And despite the online revolution there is still a place for the Discount Holidays © holiday shop in the High Street a fact that Longman admits he finds surprising. I think everyone thought it was all going to move online, but with the rise in long-haul flights people do still want to have a chat about their booking. There s difference in pricing between the two, so you are paying for the extra service, but we re very upfront about that and you can always book online if that s what you prefer.

Thomas Cook is our direct rival, of course, but so are and and the low-cost carriers, and we ve been very pleased how we re doing against them. Married with two teenage daughters, Longman spends the week commuting between the family home in Horsham, West Sussex, and TUI s head office in Luton, watching his beloved Crystal Palace at weekends, but managing to fit in a fair amount of travelling too, always on TUI holidays. I don t have to, but I make it a busman s holiday.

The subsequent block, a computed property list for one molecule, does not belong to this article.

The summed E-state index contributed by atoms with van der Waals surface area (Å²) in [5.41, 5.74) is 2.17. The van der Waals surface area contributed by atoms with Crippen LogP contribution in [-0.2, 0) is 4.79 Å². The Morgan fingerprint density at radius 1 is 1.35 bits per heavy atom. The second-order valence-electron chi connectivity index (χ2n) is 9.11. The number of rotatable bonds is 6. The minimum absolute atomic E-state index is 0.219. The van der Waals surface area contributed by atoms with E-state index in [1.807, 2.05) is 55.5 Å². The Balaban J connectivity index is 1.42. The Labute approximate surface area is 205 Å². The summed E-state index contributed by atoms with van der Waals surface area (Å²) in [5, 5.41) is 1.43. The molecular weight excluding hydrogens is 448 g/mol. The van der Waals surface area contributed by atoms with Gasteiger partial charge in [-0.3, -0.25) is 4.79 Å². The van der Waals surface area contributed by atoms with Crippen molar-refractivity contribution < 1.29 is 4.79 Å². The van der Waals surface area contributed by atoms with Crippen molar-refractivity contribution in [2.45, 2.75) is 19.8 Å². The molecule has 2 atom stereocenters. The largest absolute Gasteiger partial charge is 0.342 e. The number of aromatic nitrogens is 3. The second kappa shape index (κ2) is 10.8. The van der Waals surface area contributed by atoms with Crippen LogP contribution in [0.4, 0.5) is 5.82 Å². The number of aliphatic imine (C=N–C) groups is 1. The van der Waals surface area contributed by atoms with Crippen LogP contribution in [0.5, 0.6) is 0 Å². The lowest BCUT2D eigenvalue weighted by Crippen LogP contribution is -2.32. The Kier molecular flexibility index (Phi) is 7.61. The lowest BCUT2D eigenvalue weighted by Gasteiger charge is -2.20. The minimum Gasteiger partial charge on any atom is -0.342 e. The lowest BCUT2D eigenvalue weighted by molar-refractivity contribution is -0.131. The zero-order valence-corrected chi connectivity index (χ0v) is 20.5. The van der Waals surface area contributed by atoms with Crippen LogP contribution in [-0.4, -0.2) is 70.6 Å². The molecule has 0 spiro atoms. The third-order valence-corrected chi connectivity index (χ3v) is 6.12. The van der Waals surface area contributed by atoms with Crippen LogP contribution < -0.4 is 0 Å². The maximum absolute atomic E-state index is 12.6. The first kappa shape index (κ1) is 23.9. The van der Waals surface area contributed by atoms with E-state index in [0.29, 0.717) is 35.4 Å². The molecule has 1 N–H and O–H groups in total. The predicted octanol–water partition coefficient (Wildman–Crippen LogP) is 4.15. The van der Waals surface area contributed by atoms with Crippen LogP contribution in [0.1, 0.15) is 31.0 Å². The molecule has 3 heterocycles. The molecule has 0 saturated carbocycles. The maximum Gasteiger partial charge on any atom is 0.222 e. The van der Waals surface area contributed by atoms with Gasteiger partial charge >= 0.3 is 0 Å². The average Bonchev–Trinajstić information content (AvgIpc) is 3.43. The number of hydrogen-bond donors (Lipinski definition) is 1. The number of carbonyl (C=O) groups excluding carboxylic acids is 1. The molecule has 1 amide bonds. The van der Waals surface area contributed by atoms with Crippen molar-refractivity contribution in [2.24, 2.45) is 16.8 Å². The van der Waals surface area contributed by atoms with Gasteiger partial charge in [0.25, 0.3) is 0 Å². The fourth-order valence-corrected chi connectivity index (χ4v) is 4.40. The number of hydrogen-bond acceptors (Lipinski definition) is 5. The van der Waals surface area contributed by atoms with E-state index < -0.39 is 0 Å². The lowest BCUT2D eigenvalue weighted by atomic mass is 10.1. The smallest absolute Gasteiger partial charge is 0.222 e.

I do staff meetings and visit other resorts, checking out our rivals. He also supports last month s court ruling saying that parents shouldn t be penalised for taking children out of school in term-time. If it means holidays are staggered and flattens the peaks and troughs then that s to be welcomed, he says.

Hoteliers want to charge us more in the middle of July than June that s a simple matter of supply and demand.

But if we can smooth that out that will be to the benefit of the consumer.